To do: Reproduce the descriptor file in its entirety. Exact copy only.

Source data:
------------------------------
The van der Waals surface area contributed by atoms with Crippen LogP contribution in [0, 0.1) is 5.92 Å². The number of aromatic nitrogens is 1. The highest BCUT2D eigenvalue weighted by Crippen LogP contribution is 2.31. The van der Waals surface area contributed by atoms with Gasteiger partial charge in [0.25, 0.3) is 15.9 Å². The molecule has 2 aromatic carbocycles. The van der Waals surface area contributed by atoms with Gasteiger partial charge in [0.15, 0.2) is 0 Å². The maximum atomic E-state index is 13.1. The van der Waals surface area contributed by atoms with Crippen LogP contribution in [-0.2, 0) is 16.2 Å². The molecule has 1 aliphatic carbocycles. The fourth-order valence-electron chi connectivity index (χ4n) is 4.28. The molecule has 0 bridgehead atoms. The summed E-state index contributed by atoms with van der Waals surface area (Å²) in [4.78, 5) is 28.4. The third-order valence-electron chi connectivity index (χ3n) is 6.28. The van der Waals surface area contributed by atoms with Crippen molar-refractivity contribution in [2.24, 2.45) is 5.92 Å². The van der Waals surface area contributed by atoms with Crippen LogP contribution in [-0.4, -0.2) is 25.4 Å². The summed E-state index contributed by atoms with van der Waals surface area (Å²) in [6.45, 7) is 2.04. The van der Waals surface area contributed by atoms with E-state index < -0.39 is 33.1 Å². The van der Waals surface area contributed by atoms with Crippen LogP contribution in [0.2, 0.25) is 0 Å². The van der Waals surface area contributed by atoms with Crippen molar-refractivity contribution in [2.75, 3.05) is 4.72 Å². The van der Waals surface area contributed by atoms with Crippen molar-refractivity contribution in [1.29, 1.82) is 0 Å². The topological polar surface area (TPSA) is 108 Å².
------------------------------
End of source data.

The van der Waals surface area contributed by atoms with Crippen LogP contribution in [0, 0.1) is 5.92 Å². The number of aromatic nitrogens is 1. The highest BCUT2D eigenvalue weighted by Crippen LogP contribution is 2.31. The van der Waals surface area contributed by atoms with Gasteiger partial charge in [0.25, 0.3) is 15.9 Å². The molecule has 2 aromatic carbocycles. The van der Waals surface area contributed by atoms with Gasteiger partial charge in [0.15, 0.2) is 0 Å². The maximum atomic E-state index is 13.1. The van der Waals surface area contributed by atoms with Crippen LogP contribution in [-0.2, 0) is 16.2 Å². The molecule has 1 aliphatic carbocycles. The fourth-order valence-electron chi connectivity index (χ4n) is 4.28. The molecule has 0 bridgehead atoms. The summed E-state index contributed by atoms with van der Waals surface area (Å²) in [4.78, 5) is 28.4. The third-order valence-electron chi connectivity index (χ3n) is 6.28. The van der Waals surface area contributed by atoms with Crippen molar-refractivity contribution in [2.24, 2.45) is 5.92 Å². The van der Waals surface area contributed by atoms with Crippen LogP contribution in [-0.4, -0.2) is 25.4 Å². The summed E-state index contributed by atoms with van der Waals surface area (Å²) in [6.45, 7) is 2.04. The van der Waals surface area contributed by atoms with E-state index < -0.39 is 33.1 Å². The van der Waals surface area contributed by atoms with Crippen LogP contribution in [0.2, 0.25) is 0 Å². The van der Waals surface area contributed by atoms with Crippen molar-refractivity contribution in [2.75, 3.05) is 4.72 Å². The van der Waals surface area contributed by atoms with Crippen molar-refractivity contribution in [1.29, 1.82) is 0 Å². The topological polar surface area (TPSA) is 108 Å².